I have been a social landlord for almost 15 years and providing homes for more than 50 Edinburgh families! For the first time ever, I am evicting tenants just to survive post section 24
I could assume the ridiculous section 24 won’t be rolled out fully but if it is I will go bust and more than 50 families will be out. I am selecting flats that are high yielding and on low rates to keep, for those in my flats with rents (which I was happy with) which are relatively low, it is eviction time for them.
I do feel like a heartless scum landlord but it is not my doing.... one girl was paying me almost £650 per month (housing benefit rate) but with a 5.2 interest rate and high mortgage I had to put her out two weeks ago. Her stuff is still in my flat so I assume she is still in a b&B. The council then offered me more than £950 to put the flat on their scheme which they could then put her in but it still doesn’t stack up post section 24 so time to sell.
Great for a novice landlord to scoop up with cash giving more than 8% yield. Bottom line, I put a girl out who was paying roughly £20 per night, she goes into B&B costing hundreds per night then the council offer the new landlord more than £30 per night, they are all mad.
What disturbs me even more is that nobody is interested in our story! Thousands of people “sleeping in the park” to end homelessness when I could fix it in 5 minutes by knocking a few heads together.
Nothing to do with s21 or change of leases, it just doesn’t add up anymore.
I have several portfolio landlord friends in Edinburgh selling up, multiply that over the country and there is indeed trouble ahead
Yes my council and i expect most councils constantly and consistently break this law
The government is chasing its tail and cannot stem the homeless flood
Its has an inability though to swallow its pride and admit it got things wrong
They use us as a scapegoat whereas we are the ones which could solve the problem
S24 will lead to more and more homeless as more and more LL`s will exit and sell
Something will have to give eventually but i do not know who will blink first
When tenants and LL`s eventually unite against the common enemy there may be a chance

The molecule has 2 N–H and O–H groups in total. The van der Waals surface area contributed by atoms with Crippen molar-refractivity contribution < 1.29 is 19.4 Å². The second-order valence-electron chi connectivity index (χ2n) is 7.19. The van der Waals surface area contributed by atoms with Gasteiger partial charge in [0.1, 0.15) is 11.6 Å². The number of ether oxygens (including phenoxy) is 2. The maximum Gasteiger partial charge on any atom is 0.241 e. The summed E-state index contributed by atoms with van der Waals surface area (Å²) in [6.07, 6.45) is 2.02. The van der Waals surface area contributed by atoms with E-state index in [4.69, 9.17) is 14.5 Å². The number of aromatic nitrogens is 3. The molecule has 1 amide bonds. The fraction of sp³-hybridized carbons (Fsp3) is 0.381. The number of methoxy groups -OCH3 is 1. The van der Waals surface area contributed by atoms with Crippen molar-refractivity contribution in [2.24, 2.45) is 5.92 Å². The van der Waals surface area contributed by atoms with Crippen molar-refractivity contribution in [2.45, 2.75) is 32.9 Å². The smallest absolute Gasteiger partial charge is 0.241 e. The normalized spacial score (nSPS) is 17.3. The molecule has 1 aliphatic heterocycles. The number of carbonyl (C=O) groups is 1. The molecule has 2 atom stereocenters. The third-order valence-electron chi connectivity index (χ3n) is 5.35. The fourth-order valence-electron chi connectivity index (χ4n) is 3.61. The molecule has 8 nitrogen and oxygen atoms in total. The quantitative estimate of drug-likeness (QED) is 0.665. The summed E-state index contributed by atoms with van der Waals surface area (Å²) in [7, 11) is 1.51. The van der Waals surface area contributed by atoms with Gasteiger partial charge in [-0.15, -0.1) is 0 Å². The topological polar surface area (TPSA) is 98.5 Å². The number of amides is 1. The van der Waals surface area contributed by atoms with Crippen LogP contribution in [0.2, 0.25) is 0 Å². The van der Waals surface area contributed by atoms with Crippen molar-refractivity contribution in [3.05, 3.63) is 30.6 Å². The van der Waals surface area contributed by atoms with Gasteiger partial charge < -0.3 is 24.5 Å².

But we are both sporadic groups and would find coordinated effective action difficult
We haven't traditionally been on the same side and worked together
The government knows this so will wilfully ignore any call to change direction
Jonathan Clarke. http://www.buytoletmk.com
In England the B&B limit is supposed to be 6 weeks but I have read several stories of people being in such for over 6 years.
The tipping point may well come when Social Landlords are refusing great swathes of benefit claimants on basic affordability grounds.
Noting the some 46% of OBC capped households are in Social Housing.
Yes that`s right 6 weeks . I was surprised at just the 1 week limit in Edinburgh.
I wonder if that is across the board in Scotland
I periodically get calls from prospective tenants in places 10 - 50 miles away from me who have been in a hotel for several months cramped in one room with 2 kids saying they will take any property just to get back home where schools / doctors are etc . I tell them the council has broken the law and they should get on their case but unfortunately many lack the will and necessary functionality to challenge them as they are just concerned with day to day survival
That is a valid point Jonathan - living hand to mouth is not conducive to upsetting the body which is housing you - even if only in one room.
Unfortunately choosing to have kids closes door on many chances of increasing income - whilst at same time adding to housing need and cost thereof.